A Poetry Meme from Dylan

The Answers to some questions:

1. The first poem I remember reading/hearing/reacting to was ..... either "A Skeleton in Armor" or "The Wreck of the Hesperus"

2. I was forced to memorize "The Village Blacksmith" in school and I loved it and made fun of it ("And the muscles of his brawny arms were as strong as rubber bands.)

3. I read/don't read poetry because I like it; I tend to shy away from much modern poetry because the things I like best--rhythm and rhyme are often absent, but I also tend to shy away from poems in which these elements are too facile, too slick.

4. A poem I'm likely to think about when asked about a favorite poem is there are several: "Love Song of J Alfred Prufrock" ( T S Eliot), Holy Sonnet XVI (John Donne), "To His Coy Mistress" (Andrew Marvell), "The Hunting of the Snark" (Lewis Carroll), and "The Owl and the Pussycat" and "The Jumblies" Edward Lear.  And I don't suppose we should forget that all time favorite from which the title of this blog derives its name "The Rubaiyat of Omar Khayyam."  (Oh, and there are really too many more from Sappho and Catallus to Kay Ryan--good and indifferent.  I think fondly of "The Goblin Market" and of Chidiock Tichborne, of Geoffrey Chaucer and the Stanzaic and Alliterative Morte D'Arthur, of Rimbaud, Baudelaire, Villon, Prevert, and Apollinaire.  When asked for a favorite, dozens, perhaps hundreds flit through my head "Caliban upon Setebos" (Robert Browning), Shakespeare, Michael Drayton and Robert Southwell; Robert Herrick and Henry Vaughn; Dana Gioia and Rita Dove.  And probably one of the great neglected poets of our era Edward Arlington Robinson, and Sterling Lanier; Coventry Patmore and Gerard Manley Hopkins--wow, I haven't really helped anyone who wanted to know a favorite, have I?  Perhaps Abou Ben Adhem,  and despite its overweening hubris Invictus (when has not each of us felt in some measure the same?))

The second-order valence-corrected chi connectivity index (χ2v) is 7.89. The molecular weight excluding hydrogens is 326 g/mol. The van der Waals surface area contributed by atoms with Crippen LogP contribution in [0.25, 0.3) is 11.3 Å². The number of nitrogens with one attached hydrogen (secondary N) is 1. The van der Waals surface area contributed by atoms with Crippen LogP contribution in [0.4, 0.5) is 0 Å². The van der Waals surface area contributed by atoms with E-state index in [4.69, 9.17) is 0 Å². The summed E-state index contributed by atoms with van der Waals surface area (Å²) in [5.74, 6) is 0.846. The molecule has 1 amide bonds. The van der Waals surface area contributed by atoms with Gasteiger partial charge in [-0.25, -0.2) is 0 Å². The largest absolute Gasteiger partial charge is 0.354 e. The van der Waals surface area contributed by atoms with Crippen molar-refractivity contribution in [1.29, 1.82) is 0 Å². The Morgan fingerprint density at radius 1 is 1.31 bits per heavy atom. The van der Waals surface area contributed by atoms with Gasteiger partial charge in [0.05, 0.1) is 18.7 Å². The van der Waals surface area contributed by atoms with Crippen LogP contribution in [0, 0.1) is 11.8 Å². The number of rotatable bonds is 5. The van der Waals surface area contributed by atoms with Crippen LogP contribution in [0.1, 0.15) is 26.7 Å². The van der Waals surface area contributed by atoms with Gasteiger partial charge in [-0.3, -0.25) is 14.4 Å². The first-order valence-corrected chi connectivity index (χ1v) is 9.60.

5. I write/don't write poetry, but . . . hmmmm, I haven't anything to say to this.

6. My experience with reading poetry differs from my experience with reading other types of literature ..... it doesn't--there's every bit the satisfaction or the intense desire to fling the book across the room--however, I suppose I'm less likely to cut a poet any slack whatsoever.  I can tolerate miscalculations in prose--but in poetry.  So for example, I'm in complete concord with Seamus Heaney in his remarks of the poetry of James Joyce.  (In short: he oughtn't to have done it.)

7. I find poetry ..... everywhere--cereal boxes, newspapers, the dullest droning critic--it's all around and hidden inside the most unlikely packages.

8. The last time I heard poetry ..... yesterday reading psalm 139 in the magnificent KJV AND psalter of the c. 1652 BCP. I was reading to a friend in the hospital who requested it.

9. I think poetry is like .....
poetry, or air, or water, or nothing else, or everything else

I invite your participation, either in the comments or on your own blogs--if on your own, I'd really appreciate it if you would drop me a comment so that I could stop by and read your responses.  Thank you!


Popular posts from this blog

Another Queen of Night

Lewis Carroll and James Joyce

Structures--Ulysses and Mrs. Dalloway